This time I am going to talk about how to start using our ESP32 microcontroller. In all traits this microcontroller is superior to most Arduinos, but it also consumes more power. This must be taken into account because depending on our project, it may be to kill flies with cannon shots.

Other than that, I understand that you have come here to learn how to get started with this microcontroller, so in this post I will teach you how to install the board in our Arduino IDE, and burn our first Sketch. If you have already added external cards before like STM32 or ESP8266, I will tell you that the process is the same, so it is not complicated.

información básica

Before starting to use our microcontroller, we will have to familiarize ourselves with it to learn how to use it better. Therefore, we will start by looking first at the pinout of the ESP32 board.

As you can see, we have a lot of ports for our sensors and others. It is also important that we have the datasheet of this microcontroller, because in it we see very interesting and important data. This datasheet can be downloaded from the espressif page, but I will leave you a PDF of the model that I have in case it works for you or the links on its website will no longer be available:

https://www.espressif.com/en/support/documents/technical-documents

Once we are familiar with our microcontroller, we can start with the fun part: configuring it and starting to upload sketches to it.

Add ESP32 board repository in Arduino IDE

The first thing we have to do is install the card in our Arduino IDE. The problem is that this card does not exist in the official repositories, so we will have to install an external one. To do this, we will follow these steps:

We will open the Arduino IDE and go to the menu File -> Preferences.

There we will see that in the Settings tab there is a text box at the bottom that says Additional Card URLs Manager. We will press the button on the right.

This will open another window with a list of cards, which will be empty if we don’t add any before.

In this window we paste the following URL and give Ok

https://dl.espressif.com/dl/package_esp32_index.json

We accept the preferences window as well and we will already have the ESP32 board repository installed in our Arduino IDE.

Installing the cards

Now that we have the repository installed, we will only have to install the card in the program. To do this we will go to the menu Tools -> Board -> Board manager.

In the new window that will open we will look for ESP32 and we will install

And with that we will have the card installed in our Arduino IDE.

Upload your first sketch

Now what we have left, once we have installed the cards in the IDE, is to upload our first skech. For this we will start with a simple one such as turning on and off the led of the plate. Of course this will depend on whether your plate has an LED or not …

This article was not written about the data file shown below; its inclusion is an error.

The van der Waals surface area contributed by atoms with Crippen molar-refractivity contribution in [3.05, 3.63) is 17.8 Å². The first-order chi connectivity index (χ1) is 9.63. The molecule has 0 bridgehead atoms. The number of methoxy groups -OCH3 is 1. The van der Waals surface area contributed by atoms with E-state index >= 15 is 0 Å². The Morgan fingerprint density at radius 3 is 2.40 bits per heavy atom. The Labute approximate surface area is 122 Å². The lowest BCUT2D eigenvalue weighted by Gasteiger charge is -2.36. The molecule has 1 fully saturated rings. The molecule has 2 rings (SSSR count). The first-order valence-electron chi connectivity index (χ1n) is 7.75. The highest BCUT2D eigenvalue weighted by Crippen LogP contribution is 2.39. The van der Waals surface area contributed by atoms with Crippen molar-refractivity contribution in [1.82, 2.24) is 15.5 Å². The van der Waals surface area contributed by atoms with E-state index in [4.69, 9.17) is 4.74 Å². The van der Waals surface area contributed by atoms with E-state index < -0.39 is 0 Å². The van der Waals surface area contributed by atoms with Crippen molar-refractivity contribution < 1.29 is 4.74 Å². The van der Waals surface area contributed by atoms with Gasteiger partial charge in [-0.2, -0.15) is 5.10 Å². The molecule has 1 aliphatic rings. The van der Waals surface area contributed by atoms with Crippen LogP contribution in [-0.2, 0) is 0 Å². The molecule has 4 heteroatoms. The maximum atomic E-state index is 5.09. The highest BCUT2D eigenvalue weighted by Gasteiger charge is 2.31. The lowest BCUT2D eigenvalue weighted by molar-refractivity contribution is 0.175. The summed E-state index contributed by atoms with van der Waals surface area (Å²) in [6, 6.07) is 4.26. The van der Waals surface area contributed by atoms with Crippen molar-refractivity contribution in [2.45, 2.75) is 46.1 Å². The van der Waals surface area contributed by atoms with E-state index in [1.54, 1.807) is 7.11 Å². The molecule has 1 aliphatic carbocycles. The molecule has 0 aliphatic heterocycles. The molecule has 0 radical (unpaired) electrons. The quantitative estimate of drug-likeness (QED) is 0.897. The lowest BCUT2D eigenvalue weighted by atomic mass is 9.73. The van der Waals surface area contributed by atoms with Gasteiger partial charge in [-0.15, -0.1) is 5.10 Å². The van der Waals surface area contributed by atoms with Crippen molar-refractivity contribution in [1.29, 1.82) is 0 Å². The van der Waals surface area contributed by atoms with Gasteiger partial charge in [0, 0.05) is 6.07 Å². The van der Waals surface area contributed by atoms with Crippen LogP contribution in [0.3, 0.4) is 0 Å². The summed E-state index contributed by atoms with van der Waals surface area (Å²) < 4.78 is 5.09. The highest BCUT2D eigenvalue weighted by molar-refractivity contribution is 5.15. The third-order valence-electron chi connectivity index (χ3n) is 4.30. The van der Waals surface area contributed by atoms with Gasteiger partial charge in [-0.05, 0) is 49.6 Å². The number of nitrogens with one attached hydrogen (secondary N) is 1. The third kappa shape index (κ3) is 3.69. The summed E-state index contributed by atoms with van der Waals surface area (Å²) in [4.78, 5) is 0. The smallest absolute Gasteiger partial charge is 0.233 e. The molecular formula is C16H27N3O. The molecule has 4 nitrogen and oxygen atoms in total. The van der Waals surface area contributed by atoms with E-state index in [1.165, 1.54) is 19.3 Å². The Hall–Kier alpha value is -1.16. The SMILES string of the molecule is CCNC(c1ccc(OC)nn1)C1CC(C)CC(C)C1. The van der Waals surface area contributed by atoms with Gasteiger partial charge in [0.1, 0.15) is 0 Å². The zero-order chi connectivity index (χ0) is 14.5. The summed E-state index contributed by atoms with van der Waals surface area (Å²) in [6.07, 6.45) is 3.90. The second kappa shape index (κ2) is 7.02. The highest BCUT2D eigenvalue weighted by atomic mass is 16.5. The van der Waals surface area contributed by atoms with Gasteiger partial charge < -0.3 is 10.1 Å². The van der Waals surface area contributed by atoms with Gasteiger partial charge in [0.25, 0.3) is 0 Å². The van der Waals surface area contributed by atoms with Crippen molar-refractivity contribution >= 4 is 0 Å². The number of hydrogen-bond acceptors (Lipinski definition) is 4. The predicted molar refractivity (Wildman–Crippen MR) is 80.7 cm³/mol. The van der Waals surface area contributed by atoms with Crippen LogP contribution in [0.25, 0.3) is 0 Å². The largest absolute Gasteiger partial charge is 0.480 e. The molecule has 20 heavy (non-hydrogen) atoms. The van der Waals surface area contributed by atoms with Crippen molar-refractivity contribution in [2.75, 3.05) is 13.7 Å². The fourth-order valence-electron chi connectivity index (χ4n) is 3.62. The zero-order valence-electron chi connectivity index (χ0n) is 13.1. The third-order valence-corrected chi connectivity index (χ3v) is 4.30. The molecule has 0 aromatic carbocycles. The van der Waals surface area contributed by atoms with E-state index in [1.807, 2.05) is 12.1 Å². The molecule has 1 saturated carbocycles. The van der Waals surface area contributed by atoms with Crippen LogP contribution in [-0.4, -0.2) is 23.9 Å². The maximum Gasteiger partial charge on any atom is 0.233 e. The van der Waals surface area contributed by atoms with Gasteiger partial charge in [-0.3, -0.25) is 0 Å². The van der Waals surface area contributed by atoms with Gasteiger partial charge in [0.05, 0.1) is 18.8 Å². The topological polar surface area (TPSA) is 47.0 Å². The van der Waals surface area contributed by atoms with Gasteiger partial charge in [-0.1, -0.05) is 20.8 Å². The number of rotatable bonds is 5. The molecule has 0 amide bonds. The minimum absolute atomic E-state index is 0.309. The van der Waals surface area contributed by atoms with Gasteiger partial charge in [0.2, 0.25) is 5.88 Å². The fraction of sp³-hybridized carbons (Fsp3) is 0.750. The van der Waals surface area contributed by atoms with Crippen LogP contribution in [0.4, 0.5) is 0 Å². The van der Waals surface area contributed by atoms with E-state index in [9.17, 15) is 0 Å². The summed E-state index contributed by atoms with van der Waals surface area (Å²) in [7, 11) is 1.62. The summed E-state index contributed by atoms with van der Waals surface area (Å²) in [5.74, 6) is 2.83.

To do this, we will connect the board to our PC and it will be detected automatically (at least in Windows 10). Now we will select the correct settings for our board, which by rule tend to be the default.

As you can see, there are a large number of cards in the list, so if your card is in it, it is best to select it. In my case I have a WROOM-32 card, which is not on the list, but the ESP32 Dev Module option served me perfectly. Once the card is selected, we will enter the Tools menu again and we will see that a lot of options have appeared, but since this is an introductory post I will not delve into them. Among those options, we have the option to select the port as if it were an Arduino, so we select the port where our board is.

And with this we can upload our sketch to ESP32 without problems. Here you have an example of the Blink adjusted to the ESP32, which worked perfectly on my motherboard. If yours has the led on another pin, you will have to change the define at the beginning to indicate in which port it is installed:

/*
 * ESP32 LED Blink Example
 * Board ESP23 DEVKIT V1
 * 
 * ON Board LED GPIO 2
 */

#define LED 1

void setup() {
  // Set pin mode
  pinMode(LED,OUTPUT);
}

void loop() {
  delay(500);
  digitalWrite(LED,HIGH);
  delay(500);
  digitalWrite(LED,LOW);
}

Once the Sketch is created, we will press the upload button as we would with Arduino and you will be able to see how the internal led of your card begins to blink.

Note

In some cases, extra steps may be necessary to upload your Sketch. For example, with NodeMCU it is necessary to select the board “DOIT ESP32 DEVKIT V1”, and keep the BOOT button pressed while uploading the Sketch (thanks Nicolas Kuran for the note).

Greetings and do not hesitate to comment if you liked it or think I should improve.

Daniel Carrasco

DevOps with several years of experience, and cloud architect with experience in Google Cloud Platform and Amazon Web Services. In his spare time experimenting with Arduino and electronics.

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